What's this!? Another book on carving veggies? Remember a few years back when there was that book about carving sweet potatoes. You know, the one with the title that pokes fun at persons of the Northern persuasion? That was my first reaction to this new offering by Fox/Chapel Publishing, but you know what? It just doesn't matter, and, if you stay with me for a few paragraphs, I'll tell you why.
OK, so pumpkins are not sweet potatoes and when they are in season and it's close to Halloween their status is considerably higher than your average vegetable. My daughter Melissa, the one who carves wood, is absolutely nuts about carving Halloween pumpkins, so this book was added to my "must buy" list immediately. No, I hadn't even seen the inside, but check out the authors - Vic Hood and Jack Williams. This is the same pair that brought us Carving Found Wood. In fact, gambling on the book, sight unseen, is safer than betting the Vikings won't win the Superbowl. Hey, I'm a big fan of Minnesota - I can say that. I'm also a fan of the Buffalo Bills, so you can probably see a sad trend. Anyway, back to the book review and topics of woodcarving.
Here is a quick run down of the sections with highlights, and then we'll give you some observations.
About the Authors
Introduction & Getting Started
Extreme Pumpkin Patterns
First off, it's a really, really nice feature that the first step-by-step project used knives only, start to finish. Then, after the first section is completed, the second step-by-step project pulls out the complete woodcarving arsenal. Well, except for the Foredom tool, the Arbortech, and the chainsaw (Mental Project Note: Caricature of "extreme veggie carving" a chainsaw artist and a giant zucchini).
I like the tip on spraying polyacrylic on the cut areas to preserve it. It means Melissa will be after me to start carving pumpkins with her a week before Halloween. Oh, swell! The pattern section has a great variety, and each has a full-page pattern right next to a full-page color shot of the finished face. Wait a minute! I'll be darned, I just saw a chip carved pumpkin face.
Finally, there's Jack William's photography, which we covered well in my last review. In fact, you should buy the book just for the picture on the back where Vick Hood has this little girl watching him with awe as he carves a pumpkin face. Jack, please tell me you took that picture.
Now for the bad news - at least in the opinion of this dweller from northern reaches of New York State. The book needs a section on how to display these beauties, especially lighting. They are fine inside at parties, and outside during the daylight hours, but Halloween is a lot about things after dark. A couple of lawn lights placed low and in front, shielded from the viewer, would give them that great Bela Lagosi, lit-from-below look like the cover shot and the picture on page 29. Also, in the book they push the fact you don't need the pumpkins hollowed out as a real advantage, and I agree. However, a couple of those patterns where Vic drilled the eyes and open the mouth into the hollow of the pumpkin might look great lit from within. Another item, and this is a nit-pick. Step 11, on page 9, and step 12, on page 10, are the same photograph. Is there a prize for finding that? What? A kick in the butt next time I'm in Tennessee? I probably deserve several. And my last gripe, the picture of the little girl needs to be much larger and closer to the front of the book.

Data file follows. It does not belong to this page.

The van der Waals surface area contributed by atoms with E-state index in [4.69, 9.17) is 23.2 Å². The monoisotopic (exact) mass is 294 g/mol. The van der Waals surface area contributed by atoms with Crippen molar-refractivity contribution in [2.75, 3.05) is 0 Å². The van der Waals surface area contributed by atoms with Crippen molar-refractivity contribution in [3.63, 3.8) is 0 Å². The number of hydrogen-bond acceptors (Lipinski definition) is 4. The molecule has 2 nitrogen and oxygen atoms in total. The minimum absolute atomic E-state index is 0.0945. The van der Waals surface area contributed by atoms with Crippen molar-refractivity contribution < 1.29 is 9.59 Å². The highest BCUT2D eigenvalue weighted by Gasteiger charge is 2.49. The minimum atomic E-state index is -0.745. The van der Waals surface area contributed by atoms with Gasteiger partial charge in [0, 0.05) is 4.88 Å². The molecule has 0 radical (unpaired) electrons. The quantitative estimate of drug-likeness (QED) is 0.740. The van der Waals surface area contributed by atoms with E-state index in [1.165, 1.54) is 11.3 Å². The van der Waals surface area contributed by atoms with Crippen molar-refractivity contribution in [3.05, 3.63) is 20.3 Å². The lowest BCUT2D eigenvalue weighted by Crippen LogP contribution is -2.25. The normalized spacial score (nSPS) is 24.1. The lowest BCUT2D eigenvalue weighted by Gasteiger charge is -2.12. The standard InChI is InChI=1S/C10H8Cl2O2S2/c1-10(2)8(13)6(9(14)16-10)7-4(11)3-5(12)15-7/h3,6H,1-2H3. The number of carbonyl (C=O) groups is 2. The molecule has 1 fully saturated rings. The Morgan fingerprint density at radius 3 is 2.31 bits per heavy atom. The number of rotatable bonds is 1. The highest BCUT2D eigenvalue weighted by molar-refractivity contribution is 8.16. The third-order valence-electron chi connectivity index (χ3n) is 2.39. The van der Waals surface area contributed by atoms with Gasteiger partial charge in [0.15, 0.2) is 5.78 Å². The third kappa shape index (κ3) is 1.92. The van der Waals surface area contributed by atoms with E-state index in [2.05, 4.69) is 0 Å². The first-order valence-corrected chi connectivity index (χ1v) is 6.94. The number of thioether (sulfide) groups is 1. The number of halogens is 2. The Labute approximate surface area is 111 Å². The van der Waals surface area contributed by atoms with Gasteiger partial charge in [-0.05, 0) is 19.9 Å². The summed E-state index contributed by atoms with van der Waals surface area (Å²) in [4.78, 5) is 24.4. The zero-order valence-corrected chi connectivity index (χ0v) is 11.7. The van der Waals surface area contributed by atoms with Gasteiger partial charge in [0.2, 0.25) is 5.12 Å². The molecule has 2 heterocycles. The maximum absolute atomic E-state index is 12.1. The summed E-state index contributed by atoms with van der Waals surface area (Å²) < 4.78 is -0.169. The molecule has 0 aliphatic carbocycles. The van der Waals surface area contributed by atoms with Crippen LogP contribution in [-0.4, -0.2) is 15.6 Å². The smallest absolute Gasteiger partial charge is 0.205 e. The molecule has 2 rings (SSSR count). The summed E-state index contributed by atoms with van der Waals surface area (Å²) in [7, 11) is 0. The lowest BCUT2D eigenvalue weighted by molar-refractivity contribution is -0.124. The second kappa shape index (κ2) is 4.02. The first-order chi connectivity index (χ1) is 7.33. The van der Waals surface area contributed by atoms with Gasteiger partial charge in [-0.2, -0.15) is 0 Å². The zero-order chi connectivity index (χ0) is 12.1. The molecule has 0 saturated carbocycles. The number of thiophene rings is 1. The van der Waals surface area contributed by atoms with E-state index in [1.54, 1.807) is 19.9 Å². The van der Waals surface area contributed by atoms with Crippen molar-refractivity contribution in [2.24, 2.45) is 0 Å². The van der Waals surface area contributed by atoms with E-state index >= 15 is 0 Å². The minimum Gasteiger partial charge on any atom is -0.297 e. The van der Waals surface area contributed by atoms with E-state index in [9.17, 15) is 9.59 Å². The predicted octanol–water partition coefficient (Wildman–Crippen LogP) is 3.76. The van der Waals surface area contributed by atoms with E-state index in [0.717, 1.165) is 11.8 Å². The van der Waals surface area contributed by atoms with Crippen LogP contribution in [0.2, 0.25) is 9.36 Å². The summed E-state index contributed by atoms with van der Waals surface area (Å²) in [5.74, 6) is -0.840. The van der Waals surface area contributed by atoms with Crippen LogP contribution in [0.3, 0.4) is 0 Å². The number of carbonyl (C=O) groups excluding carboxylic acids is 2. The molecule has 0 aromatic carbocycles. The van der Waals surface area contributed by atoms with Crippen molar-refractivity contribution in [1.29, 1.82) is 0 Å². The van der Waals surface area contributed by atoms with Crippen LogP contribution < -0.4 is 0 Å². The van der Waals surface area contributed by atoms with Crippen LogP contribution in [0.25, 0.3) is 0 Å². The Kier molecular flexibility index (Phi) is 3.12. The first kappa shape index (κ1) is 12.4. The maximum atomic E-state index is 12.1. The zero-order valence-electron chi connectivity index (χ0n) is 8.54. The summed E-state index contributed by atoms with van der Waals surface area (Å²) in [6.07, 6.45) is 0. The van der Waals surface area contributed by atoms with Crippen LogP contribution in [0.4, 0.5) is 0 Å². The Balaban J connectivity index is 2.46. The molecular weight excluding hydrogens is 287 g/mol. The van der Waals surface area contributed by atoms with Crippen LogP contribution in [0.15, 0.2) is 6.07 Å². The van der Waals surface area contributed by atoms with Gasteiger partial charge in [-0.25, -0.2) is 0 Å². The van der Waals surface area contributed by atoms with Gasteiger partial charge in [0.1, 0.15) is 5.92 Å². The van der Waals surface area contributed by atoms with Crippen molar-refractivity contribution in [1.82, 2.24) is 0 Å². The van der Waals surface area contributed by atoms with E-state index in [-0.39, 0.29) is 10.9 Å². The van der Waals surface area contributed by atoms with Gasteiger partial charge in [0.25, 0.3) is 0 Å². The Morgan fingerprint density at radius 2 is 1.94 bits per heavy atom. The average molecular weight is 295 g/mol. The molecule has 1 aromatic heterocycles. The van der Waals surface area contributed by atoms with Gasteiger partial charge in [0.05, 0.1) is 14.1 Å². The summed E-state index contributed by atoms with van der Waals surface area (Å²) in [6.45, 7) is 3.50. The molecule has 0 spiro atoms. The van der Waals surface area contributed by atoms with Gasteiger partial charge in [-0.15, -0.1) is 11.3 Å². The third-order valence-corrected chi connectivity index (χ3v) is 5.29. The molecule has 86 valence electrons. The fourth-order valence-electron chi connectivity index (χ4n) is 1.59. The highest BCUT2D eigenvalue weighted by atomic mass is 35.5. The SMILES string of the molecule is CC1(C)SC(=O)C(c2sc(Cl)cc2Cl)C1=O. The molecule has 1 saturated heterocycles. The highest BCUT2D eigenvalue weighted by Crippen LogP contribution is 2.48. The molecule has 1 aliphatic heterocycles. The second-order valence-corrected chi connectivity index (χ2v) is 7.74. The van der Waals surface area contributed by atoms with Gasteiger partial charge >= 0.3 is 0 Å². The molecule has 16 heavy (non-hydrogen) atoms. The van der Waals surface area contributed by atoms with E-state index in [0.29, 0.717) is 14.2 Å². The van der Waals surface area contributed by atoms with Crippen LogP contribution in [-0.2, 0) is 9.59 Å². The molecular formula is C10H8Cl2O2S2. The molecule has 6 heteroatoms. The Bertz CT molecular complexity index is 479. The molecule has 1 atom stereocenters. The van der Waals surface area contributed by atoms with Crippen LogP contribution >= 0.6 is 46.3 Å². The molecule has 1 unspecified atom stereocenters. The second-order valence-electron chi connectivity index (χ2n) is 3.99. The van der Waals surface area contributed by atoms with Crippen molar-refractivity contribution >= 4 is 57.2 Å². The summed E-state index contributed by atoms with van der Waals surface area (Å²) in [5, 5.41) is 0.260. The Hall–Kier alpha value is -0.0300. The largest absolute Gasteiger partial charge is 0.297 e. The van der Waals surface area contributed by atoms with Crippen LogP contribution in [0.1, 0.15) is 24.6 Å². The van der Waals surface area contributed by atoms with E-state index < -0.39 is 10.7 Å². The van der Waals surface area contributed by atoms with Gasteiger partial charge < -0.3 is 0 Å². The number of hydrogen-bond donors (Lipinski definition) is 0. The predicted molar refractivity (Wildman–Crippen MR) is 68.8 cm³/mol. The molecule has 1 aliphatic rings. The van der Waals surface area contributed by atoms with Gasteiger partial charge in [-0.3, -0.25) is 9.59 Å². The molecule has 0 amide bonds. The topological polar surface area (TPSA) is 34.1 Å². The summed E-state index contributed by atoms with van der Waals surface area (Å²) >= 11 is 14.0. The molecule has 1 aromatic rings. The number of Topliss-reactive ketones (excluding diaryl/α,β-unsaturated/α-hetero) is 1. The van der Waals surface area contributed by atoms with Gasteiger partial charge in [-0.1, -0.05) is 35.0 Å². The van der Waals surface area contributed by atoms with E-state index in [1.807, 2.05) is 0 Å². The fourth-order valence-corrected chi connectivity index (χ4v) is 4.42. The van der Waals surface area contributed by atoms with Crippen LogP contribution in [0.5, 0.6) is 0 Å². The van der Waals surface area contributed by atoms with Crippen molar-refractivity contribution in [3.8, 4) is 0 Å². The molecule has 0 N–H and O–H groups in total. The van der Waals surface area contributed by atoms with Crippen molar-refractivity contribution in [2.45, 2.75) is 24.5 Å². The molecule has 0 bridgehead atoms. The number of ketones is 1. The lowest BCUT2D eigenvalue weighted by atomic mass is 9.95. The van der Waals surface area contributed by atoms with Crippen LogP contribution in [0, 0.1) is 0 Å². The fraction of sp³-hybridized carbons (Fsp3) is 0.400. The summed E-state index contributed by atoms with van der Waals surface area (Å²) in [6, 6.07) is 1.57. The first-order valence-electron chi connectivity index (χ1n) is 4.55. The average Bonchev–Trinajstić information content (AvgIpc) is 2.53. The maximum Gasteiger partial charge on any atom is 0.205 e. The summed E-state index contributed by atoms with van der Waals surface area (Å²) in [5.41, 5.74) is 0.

OK, I did say above that it just doesn't matter that this is veggie carving. Here is why. Carving faces in pumpkins would be a good, fast, and inexpensive way to practice carving the same thing in driftwood, cottonwood bark, or a nice piece of butternut. Any one of the patterns/projects would apply nicely to other mediums without modification. Just realize that it will require several smaller cuts with a bit more horsepower to accomplish most of the single cuts made in pumpkin flesh. Overall, Vic Hood and Jack Williams have a well done book here that I would recommend buying, especially if you are an avid pumpkin carver who wants to take their addiction to the next level or you just want to carve something that's not wood for a change.
Now this part hurts me, but I'm only going to give this book a rating of three thumbs up out of five. There are two main reasons. It's still not about carving wood and it's just not the "5" that Carving Found Wood is.
(Editor's Note: If this ezine was called Veggiecarver
Online Magazine, the book might earn as much as 4 thumbs up.)
(Mikes Note: I agree)
Mike Bloomquist is a carver and carving teacher, and a frequent contributor to WOM.
You may visit Mike's web site, Wooden Dreams Woodcarving HERE or email him at m.bloomquistATverizonDOTnet.